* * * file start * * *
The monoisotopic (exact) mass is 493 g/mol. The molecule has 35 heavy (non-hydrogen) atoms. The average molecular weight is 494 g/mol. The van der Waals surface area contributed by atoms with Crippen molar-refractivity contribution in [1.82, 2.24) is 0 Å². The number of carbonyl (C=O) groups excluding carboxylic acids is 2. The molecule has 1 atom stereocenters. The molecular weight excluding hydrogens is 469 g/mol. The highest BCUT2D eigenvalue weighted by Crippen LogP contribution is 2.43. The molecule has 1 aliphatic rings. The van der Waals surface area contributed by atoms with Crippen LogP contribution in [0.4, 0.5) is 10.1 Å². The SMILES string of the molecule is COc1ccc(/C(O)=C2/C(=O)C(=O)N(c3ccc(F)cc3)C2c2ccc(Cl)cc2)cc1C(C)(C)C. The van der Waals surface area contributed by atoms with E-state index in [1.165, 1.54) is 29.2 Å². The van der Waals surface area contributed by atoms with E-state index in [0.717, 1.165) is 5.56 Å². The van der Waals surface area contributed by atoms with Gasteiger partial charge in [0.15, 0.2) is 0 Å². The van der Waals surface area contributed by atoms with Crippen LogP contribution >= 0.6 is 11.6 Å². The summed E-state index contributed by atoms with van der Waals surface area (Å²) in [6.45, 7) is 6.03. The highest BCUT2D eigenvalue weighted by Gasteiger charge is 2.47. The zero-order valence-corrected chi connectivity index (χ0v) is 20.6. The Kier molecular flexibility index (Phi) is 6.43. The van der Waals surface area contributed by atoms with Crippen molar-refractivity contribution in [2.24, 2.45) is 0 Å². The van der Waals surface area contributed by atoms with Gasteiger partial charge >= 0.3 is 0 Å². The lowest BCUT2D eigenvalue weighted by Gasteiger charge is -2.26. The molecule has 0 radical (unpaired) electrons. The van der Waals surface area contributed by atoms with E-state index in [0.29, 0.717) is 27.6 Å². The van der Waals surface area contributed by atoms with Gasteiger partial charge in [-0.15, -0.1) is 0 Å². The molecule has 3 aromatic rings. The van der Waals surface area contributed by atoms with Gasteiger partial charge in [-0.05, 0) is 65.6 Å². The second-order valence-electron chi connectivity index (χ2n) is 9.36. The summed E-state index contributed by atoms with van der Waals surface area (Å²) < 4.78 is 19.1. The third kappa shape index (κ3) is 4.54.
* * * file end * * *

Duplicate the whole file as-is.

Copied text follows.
The monoisotopic (exact) mass is 493 g/mol. The molecule has 35 heavy (non-hydrogen) atoms. The average molecular weight is 494 g/mol. The van der Waals surface area contributed by atoms with Crippen molar-refractivity contribution in [1.82, 2.24) is 0 Å². The number of carbonyl (C=O) groups excluding carboxylic acids is 2. The molecule has 1 atom stereocenters. The molecular weight excluding hydrogens is 469 g/mol. The highest BCUT2D eigenvalue weighted by Crippen LogP contribution is 2.43. The molecule has 1 aliphatic rings. The van der Waals surface area contributed by atoms with Crippen LogP contribution in [0.4, 0.5) is 10.1 Å². The SMILES string of the molecule is COc1ccc(/C(O)=C2/C(=O)C(=O)N(c3ccc(F)cc3)C2c2ccc(Cl)cc2)cc1C(C)(C)C. The van der Waals surface area contributed by atoms with E-state index in [1.165, 1.54) is 29.2 Å². The van der Waals surface area contributed by atoms with E-state index in [0.717, 1.165) is 5.56 Å². The van der Waals surface area contributed by atoms with Gasteiger partial charge in [0.15, 0.2) is 0 Å². The van der Waals surface area contributed by atoms with Crippen LogP contribution >= 0.6 is 11.6 Å². The summed E-state index contributed by atoms with van der Waals surface area (Å²) in [6.45, 7) is 6.03. The highest BCUT2D eigenvalue weighted by Gasteiger charge is 2.47. The zero-order valence-corrected chi connectivity index (χ0v) is 20.6. The Kier molecular flexibility index (Phi) is 6.43. The van der Waals surface area contributed by atoms with Crippen molar-refractivity contribution in [2.24, 2.45) is 0 Å². The van der Waals surface area contributed by atoms with Gasteiger partial charge >= 0.3 is 0 Å². The lowest BCUT2D eigenvalue weighted by Gasteiger charge is -2.26. The molecule has 0 radical (unpaired) electrons. The van der Waals surface area contributed by atoms with E-state index in [0.29, 0.717) is 27.6 Å². The van der Waals surface area contributed by atoms with Gasteiger partial charge in [-0.15, -0.1) is 0 Å². The molecule has 3 aromatic rings. The van der Waals surface area contributed by atoms with Gasteiger partial charge in [-0.05, 0) is 65.6 Å². The second-order valence-electron chi connectivity index (χ2n) is 9.36. The summed E-state index contributed by atoms with van der Waals surface area (Å²) < 4.78 is 19.1. The third kappa shape index (κ3) is 4.54.